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Does a city need a logo design?
Who are they competing with?
Why are they trying to stand out?
The answer to these questions is fairly straightforward when you consider that cities should be seen as ‘brands’ and that their brand is what drives their success.
In many cases with cities, success will be financial, through tourism and business; culturally, through their social activities and programmes; and in popularity, through the people that reside within their boundaries and pay the taxes.
However, the strategy of gaining that success can be oftentimes even more specific, with cities branding themselves as an ‘eco-city’, ‘tech city’ or ‘garden city’ depending on their aims.
If a city is notoriously polluted, cleaning up the infrastructure is only half the battle – their reputation as a dirty city will still remain unless a rebranding process and marketing campaign that educates people on the improvements.
A vital part of any successful brand strategy, in general, is having an effective logo design, and cities are no different in that respect.
Below, in no particular order are my top 10 city logos from around the world.
1 – Belfast City
Starting off with the capital of Northern Ireland, and I may be a bit biased, but I like the simplicity of the Belfast City logo design.
Simple in its form, the heart symbol combines with the “B” in further branding campaigns with slogans such as “Be welcome”, “Be part of it” and “Be vibrant”.
A city with a troubled past, this new identity aims to promote tourism and inward investment to show the rest of the world just how much it’s changed in the last few decades.
2 – City of Melbourne
An instant favourite of mine when first released in 2009, the Melbourne logo symbolises a dynamic and progressive city that’s open to forward thinking.
The primary logo design, above, is part of a wider set of adaptions in form and colour, offering a great potential for sub-brands where necessary.
3 – Amsterdam (Gemeente)
Allegedly costing €100,000 to move the word “Amsterdam” onto a second line, where previously it sat aside Gemeente, the ‘rebranded’ Amsterdam city logo is already a classic.
The updated typographic arrangement has really assisted in the design of further collateral, arguably making the initial outlay worth it in the long run.
4 – City of London
The City of London has an incredible history, mirrored in it’s crest-like, coat of arms logo design.
Central to the mark is the St. George’s Cross, the flag of England used since the crusades.
Aside from it sits two dragons and above it, a Knight, again harking back to the historical nature of the emblem.
As with many coats of arms, the Latin motto is included which translates as, “O Lord Direct us”.
5 – Stockholms Stad (City of Stockholm)
Rebranded in 2013, the City of Stockholm introduced a revised identity with a custom-made typeface to sit aside St. Erik – the patron of Stockholm.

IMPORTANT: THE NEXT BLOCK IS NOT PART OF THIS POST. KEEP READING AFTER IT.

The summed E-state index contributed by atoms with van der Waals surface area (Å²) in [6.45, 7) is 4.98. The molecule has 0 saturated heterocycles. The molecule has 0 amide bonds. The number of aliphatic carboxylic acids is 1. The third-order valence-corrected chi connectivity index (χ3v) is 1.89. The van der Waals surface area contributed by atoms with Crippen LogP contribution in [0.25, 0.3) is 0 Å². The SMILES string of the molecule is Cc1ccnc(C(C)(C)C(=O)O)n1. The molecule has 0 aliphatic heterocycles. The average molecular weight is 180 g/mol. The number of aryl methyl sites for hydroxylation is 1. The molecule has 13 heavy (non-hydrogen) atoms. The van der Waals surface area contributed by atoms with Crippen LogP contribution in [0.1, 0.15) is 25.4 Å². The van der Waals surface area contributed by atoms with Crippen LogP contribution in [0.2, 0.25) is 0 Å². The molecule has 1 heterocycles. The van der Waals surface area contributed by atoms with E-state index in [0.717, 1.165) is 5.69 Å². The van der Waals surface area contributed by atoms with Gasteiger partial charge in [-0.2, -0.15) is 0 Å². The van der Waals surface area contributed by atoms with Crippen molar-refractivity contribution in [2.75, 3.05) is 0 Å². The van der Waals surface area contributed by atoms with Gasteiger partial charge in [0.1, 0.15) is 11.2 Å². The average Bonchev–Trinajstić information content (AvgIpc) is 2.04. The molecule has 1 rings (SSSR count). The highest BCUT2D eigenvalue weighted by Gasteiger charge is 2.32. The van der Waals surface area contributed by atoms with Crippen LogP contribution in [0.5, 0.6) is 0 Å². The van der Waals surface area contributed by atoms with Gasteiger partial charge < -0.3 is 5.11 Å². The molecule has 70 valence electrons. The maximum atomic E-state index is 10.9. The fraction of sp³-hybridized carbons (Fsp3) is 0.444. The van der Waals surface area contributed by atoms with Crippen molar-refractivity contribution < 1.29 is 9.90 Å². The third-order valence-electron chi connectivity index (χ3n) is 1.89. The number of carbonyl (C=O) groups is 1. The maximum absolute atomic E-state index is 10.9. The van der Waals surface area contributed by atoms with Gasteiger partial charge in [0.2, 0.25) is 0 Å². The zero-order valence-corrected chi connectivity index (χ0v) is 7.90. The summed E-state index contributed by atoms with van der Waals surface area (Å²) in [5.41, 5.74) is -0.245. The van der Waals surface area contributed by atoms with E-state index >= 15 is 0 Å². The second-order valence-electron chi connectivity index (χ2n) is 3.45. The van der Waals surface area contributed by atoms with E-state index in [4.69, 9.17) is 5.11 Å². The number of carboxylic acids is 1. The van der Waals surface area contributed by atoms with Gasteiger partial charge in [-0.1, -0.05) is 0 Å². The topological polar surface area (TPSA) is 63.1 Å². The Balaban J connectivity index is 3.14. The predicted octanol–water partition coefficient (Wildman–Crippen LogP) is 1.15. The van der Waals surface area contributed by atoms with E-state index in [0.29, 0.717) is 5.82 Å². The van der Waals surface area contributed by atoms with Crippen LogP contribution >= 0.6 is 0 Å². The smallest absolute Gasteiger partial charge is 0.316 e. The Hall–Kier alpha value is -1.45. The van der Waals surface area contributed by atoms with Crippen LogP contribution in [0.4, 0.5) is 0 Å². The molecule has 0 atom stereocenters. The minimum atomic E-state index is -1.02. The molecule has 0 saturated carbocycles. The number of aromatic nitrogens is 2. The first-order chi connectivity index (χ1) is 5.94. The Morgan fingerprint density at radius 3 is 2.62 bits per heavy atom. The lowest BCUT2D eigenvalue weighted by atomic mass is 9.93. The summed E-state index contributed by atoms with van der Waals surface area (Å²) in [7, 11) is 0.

The brand as a whole is incredibly refreshing in its contemporary design, but the portrait logomark works so well in the range of colours within the vibrant palette.
6 – Visit Berlin
Focusing on a simplified form of the iconic Brandenburger gate, the Berlin city logo appears prominently on their tourism website, accompanied by ‘Visit’ to show their attention to welcoming people into the city.
7 – City of Venice
Despite a poll suggesting that almost half of all Venetians disliked the new logo, I feel it is an elegant combination of style and history, in a form that feels typically Italian, despite being designed by a Frenchman!
8 – Prague/Praha/Praga/Prag
Focusing on the multilingual aspects of the City of Prague/Praha/Praga/Prag logo design, this simple visual element offers great potential within an adaptable identity system.
Breaking the name into the almost consistent prefix and changing suffix, colour is consistent to the reds and yellows of the cities flag.
9 – City of Montreal
This logomark for the city of Montreal has been around since 1981 and was based on the combination of the letters “V” and “M” (from Ville de Montreal).
Each petal of the rosette shapes a heart, with the four quadrants representing it’s four ethnic founding groups – the French, English, Scottish and Irish.
10 – Sao Paulo
Whilst I’m not a fan of busy or complex logo designs, this mark for the City of Sao Paulo symbolises the party atmosphere perfectly.
Like an explosion of colour from a firework, the vibrant logo can be seen as representative of the diversity and variety of cultures in and around the city.
I would go as far as to say it lacks a specific cultural angle, instead of covering the feeling of the city over the people that inhabit it.
So there you have my personal top 10 city logos – what town or city have I missed out that you feel deserves recognition?
Does your city have (or need) a logo design? – let me know in the comments below.